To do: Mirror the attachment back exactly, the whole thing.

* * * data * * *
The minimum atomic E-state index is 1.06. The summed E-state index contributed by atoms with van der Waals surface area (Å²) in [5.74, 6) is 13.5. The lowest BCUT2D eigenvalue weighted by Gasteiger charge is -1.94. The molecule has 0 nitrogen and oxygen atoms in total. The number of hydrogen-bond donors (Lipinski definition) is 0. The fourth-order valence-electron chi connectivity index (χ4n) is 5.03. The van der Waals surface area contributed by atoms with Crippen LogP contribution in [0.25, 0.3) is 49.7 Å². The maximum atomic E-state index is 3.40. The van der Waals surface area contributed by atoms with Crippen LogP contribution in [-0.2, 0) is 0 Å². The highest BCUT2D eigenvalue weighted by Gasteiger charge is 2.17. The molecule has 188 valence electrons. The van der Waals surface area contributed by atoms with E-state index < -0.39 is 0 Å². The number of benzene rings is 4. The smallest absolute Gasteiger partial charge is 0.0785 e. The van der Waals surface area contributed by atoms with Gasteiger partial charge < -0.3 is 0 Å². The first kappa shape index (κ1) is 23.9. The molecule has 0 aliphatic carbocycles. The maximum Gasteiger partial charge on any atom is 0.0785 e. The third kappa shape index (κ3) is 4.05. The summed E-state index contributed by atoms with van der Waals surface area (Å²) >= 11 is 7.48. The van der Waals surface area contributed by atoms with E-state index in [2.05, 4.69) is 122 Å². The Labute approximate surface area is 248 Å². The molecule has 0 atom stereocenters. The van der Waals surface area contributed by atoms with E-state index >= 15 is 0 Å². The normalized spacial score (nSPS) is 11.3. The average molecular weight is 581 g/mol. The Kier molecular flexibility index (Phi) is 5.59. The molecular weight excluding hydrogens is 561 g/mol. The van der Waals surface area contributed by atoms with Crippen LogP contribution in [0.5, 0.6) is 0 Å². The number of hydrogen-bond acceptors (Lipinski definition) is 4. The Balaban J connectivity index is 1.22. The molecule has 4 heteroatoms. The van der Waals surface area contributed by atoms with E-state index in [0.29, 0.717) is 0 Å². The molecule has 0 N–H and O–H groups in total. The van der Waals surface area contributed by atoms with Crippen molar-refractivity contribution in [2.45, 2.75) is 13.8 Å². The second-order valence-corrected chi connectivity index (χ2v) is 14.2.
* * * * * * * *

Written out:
The minimum atomic E-state index is 1.06. The summed E-state index contributed by atoms with van der Waals surface area (Å²) in [5.74, 6) is 13.5. The lowest BCUT2D eigenvalue weighted by Gasteiger charge is -1.94. The molecule has 0 nitrogen and oxygen atoms in total. The number of hydrogen-bond donors (Lipinski definition) is 0. The fourth-order valence-electron chi connectivity index (χ4n) is 5.03. The van der Waals surface area contributed by atoms with Crippen LogP contribution in [0.25, 0.3) is 49.7 Å². The maximum atomic E-state index is 3.40. The van der Waals surface area contributed by atoms with Crippen LogP contribution in [-0.2, 0) is 0 Å². The highest BCUT2D eigenvalue weighted by Gasteiger charge is 2.17. The molecule has 188 valence electrons. The van der Waals surface area contributed by atoms with E-state index < -0.39 is 0 Å². The number of benzene rings is 4. The smallest absolute Gasteiger partial charge is 0.0785 e. The van der Waals surface area contributed by atoms with Gasteiger partial charge < -0.3 is 0 Å². The first kappa shape index (κ1) is 23.9. The molecule has 0 aliphatic carbocycles. The maximum Gasteiger partial charge on any atom is 0.0785 e. The third kappa shape index (κ3) is 4.05. The summed E-state index contributed by atoms with van der Waals surface area (Å²) >= 11 is 7.48. The van der Waals surface area contributed by atoms with E-state index in [2.05, 4.69) is 122 Å². The Labute approximate surface area is 248 Å². The molecule has 0 atom stereocenters. The van der Waals surface area contributed by atoms with E-state index >= 15 is 0 Å². The normalized spacial score (nSPS) is 11.3. The average molecular weight is 581 g/mol. The Kier molecular flexibility index (Phi) is 5.59. The molecular weight excluding hydrogens is 561 g/mol. The van der Waals surface area contributed by atoms with Crippen LogP contribution in [0.5, 0.6) is 0 Å². The number of hydrogen-bond acceptors (Lipinski definition) is 4. The Balaban J connectivity index is 1.22. The molecule has 4 heteroatoms. The van der Waals surface area contributed by atoms with E-state index in [0.29, 0.717) is 0 Å². The molecule has 0 N–H and O–H groups in total. The van der Waals surface area contributed by atoms with Crippen molar-refractivity contribution in [2.45, 2.75) is 13.8 Å². The second-order valence-corrected chi connectivity index (χ2v) is 14.2.